In this study, Daphnia magna were exposed over three 21d generations to an environmentally relevant concentration of TBOEP (10 μg/L) and effects were evaluated at the gene transcription, protein, and life-history (i.e., survival, reproduction and growth) levels. Results were published in a scientific article that can be found here: https://doi.org/10.1016/j.aquatox.2017.07.003
The transcriptomic response of Daphnia magna exposed to sublethal doses of 1H-benzotriazole (BTR), 5-methyl-1H-benzotriazole, (5MeBTR), and 5-chloro-1H-benzotriazole (5ClBTR) was evaluated using RNA-sequencing and quantitative real-time PCR. Cellular (chitinase activity) and life-history endpoints (survival, number of neonates, growth) were also investigated. Results have been published in a scientific article that can be found here: https://journals.plos.org/plosone/article?id=10.1371/journal.pone.0171763
This dataset contains the concentrations of halogenated phenolic compounds in plasma for the fish species Brown bullhead (Ameiurus nebulosus), from 3 site locations (Peche Island, Grosse Ile, Turkey Creek) within the Detroit River Area of Concern. Halogenated Phenolic Compounds have emerged as an important class of environmental contaminants in aquatic vertebrates, wildlife, and humans. They represent 4 of the 7 classes of substances listed as chemicals of mutual concern in the Great Lakes.
We set out to examine possible links between climate warming and increases in mercury concentrations ([Hg]) in landlocked Arctic char (S. alpinus) in the High Arctic. Mercury concentrations vary regionally and have remained constant or increased slightly in landlocked char in lakes on Ellesmere Island and Cornwallis Island over a 12-16 year period. This, despite declining industrial mercury emissions in North America. Therefore, we hypothesized that climate warming might increase the input of mercury from catchments through permafrost melt, leading to greater associated body burden of adult char. To investigate the influence of the catchments on mercury, we selected coastal lakes of similar size in Arctic regions that vary in climatic conditions, to also include the influence of latitude on mercury concentrations in Arctic char. One lake, Pingualuit crater Lake in Nunavik, was selected as reference point for atmospheric deposition of mercury to a lake with minimal catchment area. Sampling of water and Arctic char was aided by local people between 2005 and 2007.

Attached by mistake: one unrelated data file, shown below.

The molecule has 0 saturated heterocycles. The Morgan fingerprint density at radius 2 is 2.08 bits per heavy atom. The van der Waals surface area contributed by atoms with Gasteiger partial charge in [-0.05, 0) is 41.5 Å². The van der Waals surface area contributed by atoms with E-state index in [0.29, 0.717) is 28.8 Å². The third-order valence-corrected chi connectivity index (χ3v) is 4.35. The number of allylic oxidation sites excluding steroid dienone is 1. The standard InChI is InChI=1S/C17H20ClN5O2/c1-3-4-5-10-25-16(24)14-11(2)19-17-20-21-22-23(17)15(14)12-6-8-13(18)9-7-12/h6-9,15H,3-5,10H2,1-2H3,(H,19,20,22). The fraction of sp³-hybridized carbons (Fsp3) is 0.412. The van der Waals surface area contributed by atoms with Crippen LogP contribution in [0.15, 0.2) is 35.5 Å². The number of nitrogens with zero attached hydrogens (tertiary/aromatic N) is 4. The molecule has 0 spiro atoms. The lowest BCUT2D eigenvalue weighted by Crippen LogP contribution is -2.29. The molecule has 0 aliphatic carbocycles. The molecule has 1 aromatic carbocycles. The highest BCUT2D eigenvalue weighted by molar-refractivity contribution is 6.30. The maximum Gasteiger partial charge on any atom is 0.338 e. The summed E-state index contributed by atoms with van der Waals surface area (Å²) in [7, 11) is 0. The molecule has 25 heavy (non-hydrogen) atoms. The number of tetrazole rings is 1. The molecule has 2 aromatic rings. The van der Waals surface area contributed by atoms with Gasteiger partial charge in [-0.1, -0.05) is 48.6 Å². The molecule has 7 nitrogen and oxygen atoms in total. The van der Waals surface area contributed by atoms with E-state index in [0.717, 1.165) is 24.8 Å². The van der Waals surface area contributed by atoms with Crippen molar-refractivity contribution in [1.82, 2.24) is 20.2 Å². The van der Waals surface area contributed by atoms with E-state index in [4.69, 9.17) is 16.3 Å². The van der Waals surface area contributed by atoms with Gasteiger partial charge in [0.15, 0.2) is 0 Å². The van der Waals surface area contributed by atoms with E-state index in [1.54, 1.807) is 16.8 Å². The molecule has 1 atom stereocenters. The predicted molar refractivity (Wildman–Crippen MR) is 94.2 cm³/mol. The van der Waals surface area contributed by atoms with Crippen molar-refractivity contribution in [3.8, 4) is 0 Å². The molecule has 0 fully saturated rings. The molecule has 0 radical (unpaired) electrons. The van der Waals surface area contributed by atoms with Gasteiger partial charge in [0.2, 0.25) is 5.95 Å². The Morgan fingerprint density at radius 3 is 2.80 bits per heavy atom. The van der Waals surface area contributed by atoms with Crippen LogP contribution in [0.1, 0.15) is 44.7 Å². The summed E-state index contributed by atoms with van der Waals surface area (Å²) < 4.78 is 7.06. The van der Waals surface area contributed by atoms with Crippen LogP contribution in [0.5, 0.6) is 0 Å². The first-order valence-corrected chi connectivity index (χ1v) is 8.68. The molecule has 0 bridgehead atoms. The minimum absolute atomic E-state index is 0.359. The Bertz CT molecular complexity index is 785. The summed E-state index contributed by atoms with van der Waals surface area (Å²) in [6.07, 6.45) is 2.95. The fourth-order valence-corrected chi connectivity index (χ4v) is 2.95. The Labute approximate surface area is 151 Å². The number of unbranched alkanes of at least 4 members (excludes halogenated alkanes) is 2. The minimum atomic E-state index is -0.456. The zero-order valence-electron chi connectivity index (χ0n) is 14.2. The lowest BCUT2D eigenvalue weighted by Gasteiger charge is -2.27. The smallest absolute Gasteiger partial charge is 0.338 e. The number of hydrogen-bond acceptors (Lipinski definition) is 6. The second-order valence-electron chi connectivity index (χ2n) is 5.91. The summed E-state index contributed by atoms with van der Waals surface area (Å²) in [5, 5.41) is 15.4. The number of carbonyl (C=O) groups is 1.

Substituted phenylamine antioxidants (SPAs) are used in the production of a variety of consumer products (lubricants, dyes, and polymers). Substituted phenylamine antioxidants (SPAs) increase the life of consumer products by preventing the chain reaction of free radical production initiated by exposure to heat, oxygen, ozone, radiation and stress. It is important to consider that based on their physicochemical properties, substituted phenylamine antioxidants (SPAs) are likely to partition into sediment when they enter an aquatic system. Thus the most likely environmentally relevant pathway for fish to become exposed to SPAs would be through contaminated sediment. This data set investigated the effect of sub chronic exposure in the early life stages of the Fathead minnow (Pimephales promelas) to sediment spiked with substituted phenylamine antioxidants (SPAs). An advantage of testing during the early embryo-larval stages of a fish life is that they tend to be more sensitive to toxicants compared to more mature life stages of fish. Four SPAs were tested in this dataset: Diphenylamine [DPA], N-phenyl-1-napthylamine [PNA], N-(1,3-dimethylbutyl)-N’-phenyl-1,4 phenylenediamine [DPPDA], and 4,4’-methylene-bis[N-sec-butylaniline] [MBA]. Fathead minnow (Pimephales promelas) eggs and larvae were exposed to spiked sediment. Sediment used in this data set was collected from two reference sites (1) Long Point Marsh and (2) Long Point Bay located in Lake Erie, Ontario, Canada. The dissipation of SPAs in sediment during equilibration and in overlaying water each day of the Fathead minnow (Pimephales promelas) test indicate that persistence of SPAs in the environment may be limited under similar conditions. From the perspective of concentration of SPAs in overlying water, total survival was the most sensitive endpoint for DPA, PNA, and DPPDA in respect to the early life stages of the Fathead minnow (Pimephales promelas) while growth and biomass production were the most sensitive endpoints for MBA.